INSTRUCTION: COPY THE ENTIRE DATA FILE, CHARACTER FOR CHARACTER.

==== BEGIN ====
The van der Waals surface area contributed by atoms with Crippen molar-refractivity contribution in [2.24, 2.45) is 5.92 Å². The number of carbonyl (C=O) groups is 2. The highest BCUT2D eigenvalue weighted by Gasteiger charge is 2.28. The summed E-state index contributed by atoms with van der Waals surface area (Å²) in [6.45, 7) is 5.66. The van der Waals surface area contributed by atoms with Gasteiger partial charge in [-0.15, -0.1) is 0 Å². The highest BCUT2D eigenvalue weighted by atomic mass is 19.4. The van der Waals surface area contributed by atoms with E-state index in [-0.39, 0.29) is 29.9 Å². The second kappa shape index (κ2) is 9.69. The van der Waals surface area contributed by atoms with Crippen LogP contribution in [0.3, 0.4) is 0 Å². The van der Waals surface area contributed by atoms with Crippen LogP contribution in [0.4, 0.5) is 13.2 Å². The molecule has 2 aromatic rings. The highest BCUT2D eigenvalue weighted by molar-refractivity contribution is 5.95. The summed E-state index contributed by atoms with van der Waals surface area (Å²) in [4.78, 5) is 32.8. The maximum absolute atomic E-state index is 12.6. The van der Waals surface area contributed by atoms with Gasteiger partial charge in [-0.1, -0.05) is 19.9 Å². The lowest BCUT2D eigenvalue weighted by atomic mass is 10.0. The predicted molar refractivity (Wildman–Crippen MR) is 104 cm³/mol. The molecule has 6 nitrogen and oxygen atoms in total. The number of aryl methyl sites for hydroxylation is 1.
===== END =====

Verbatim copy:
The van der Waals surface area contributed by atoms with Crippen molar-refractivity contribution in [2.24, 2.45) is 5.92 Å². The number of carbonyl (C=O) groups is 2. The highest BCUT2D eigenvalue weighted by Gasteiger charge is 2.28. The summed E-state index contributed by atoms with van der Waals surface area (Å²) in [6.45, 7) is 5.66. The van der Waals surface area contributed by atoms with Gasteiger partial charge in [-0.15, -0.1) is 0 Å². The highest BCUT2D eigenvalue weighted by atomic mass is 19.4. The van der Waals surface area contributed by atoms with E-state index in [-0.39, 0.29) is 29.9 Å². The second kappa shape index (κ2) is 9.69. The van der Waals surface area contributed by atoms with Crippen LogP contribution in [0.3, 0.4) is 0 Å². The van der Waals surface area contributed by atoms with Crippen LogP contribution in [0.4, 0.5) is 13.2 Å². The molecule has 2 aromatic rings. The highest BCUT2D eigenvalue weighted by molar-refractivity contribution is 5.95. The summed E-state index contributed by atoms with van der Waals surface area (Å²) in [4.78, 5) is 32.8. The maximum absolute atomic E-state index is 12.6. The van der Waals surface area contributed by atoms with Gasteiger partial charge in [-0.1, -0.05) is 19.9 Å². The lowest BCUT2D eigenvalue weighted by atomic mass is 10.0. The predicted molar refractivity (Wildman–Crippen MR) is 104 cm³/mol. The molecule has 6 nitrogen and oxygen atoms in total. The number of aryl methyl sites for hydroxylation is 1.